Record-breaking Putnam Results

Seven proved to be a lucky number this year for the Brigham Young University Mathematics Department.  History was made when the William Lowell Putnam Competition announced that this year’s BYU math team won seventh in the nation.  This record-breaking achievement is the pinnacle standard in showcasing the talents of a university’s mathematics program.  In 2010, the Math Department broke into the top twenty for the first time with a 16th place win.  The Putnam Competition is a prestigious competitive examination that draws more than 500 universities and thousands of undergraduate students to compete each year.
Each school is allowed three members to represent the university team.  Led by Professor Tiancheng Ouyang, this year’s team comprised of Peter H. Baratta, Samuel Dittmer, and Hiram Golze; all mathematics majors.  Forty other students from BYU competed on an individual basis.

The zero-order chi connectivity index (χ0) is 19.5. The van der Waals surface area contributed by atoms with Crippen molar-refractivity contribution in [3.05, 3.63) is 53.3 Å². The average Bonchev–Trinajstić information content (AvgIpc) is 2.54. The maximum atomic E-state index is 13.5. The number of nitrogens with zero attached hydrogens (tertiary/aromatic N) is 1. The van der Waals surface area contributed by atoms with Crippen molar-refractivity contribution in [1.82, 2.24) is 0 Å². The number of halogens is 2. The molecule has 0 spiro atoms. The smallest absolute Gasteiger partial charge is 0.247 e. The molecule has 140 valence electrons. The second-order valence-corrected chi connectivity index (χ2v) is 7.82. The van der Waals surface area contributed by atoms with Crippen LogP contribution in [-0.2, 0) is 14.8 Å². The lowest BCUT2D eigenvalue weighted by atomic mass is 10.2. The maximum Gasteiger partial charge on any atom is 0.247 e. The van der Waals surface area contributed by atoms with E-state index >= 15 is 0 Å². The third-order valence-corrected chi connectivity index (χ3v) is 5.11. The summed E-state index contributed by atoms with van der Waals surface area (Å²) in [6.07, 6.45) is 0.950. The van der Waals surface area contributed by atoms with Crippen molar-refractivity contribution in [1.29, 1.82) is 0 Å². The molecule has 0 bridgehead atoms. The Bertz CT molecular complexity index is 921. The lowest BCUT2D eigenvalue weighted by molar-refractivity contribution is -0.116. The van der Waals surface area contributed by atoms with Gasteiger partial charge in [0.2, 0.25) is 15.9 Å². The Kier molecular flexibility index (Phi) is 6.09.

High individual performances were also achieved this year.  Hiram Golze received the highest individual ranking of 49th in the nation with a score of 50 points.  Samuel Dittmer and Peter Baratta both received national rankings of 97th with a test score of 41 points. This six-hour test consisting of twelve questions usually has a median score of zero.
“The Putnam Competition is extremely high-profile – it is the gold standard for competitions in Mathematics.  We are extremely proud of this accomplishment!  This ranking will help us immensely in making others aware of what a remarkably strong undergraduate mathematics program we have here at BYU.” says Dr. Robin Roundy, Department Chair.
He further adds, “We are very proud of the students who competed in this exam!  In addition to the three official team members, a good number of other BYU students obtained excellent scores.  The faculty involved, Professors Tiancheng Ouyang, Pace Nielsen, David Wright and Gary Lawlor, are also warmly commended.”
The William Lowell Putnam Competition first began in 1938 and was created to provide a setting in which colleges and universities could compete against one another in mathematical studies.  The competition is under the administration of the Mathematical Association of America.  For more details regarding this competition, go to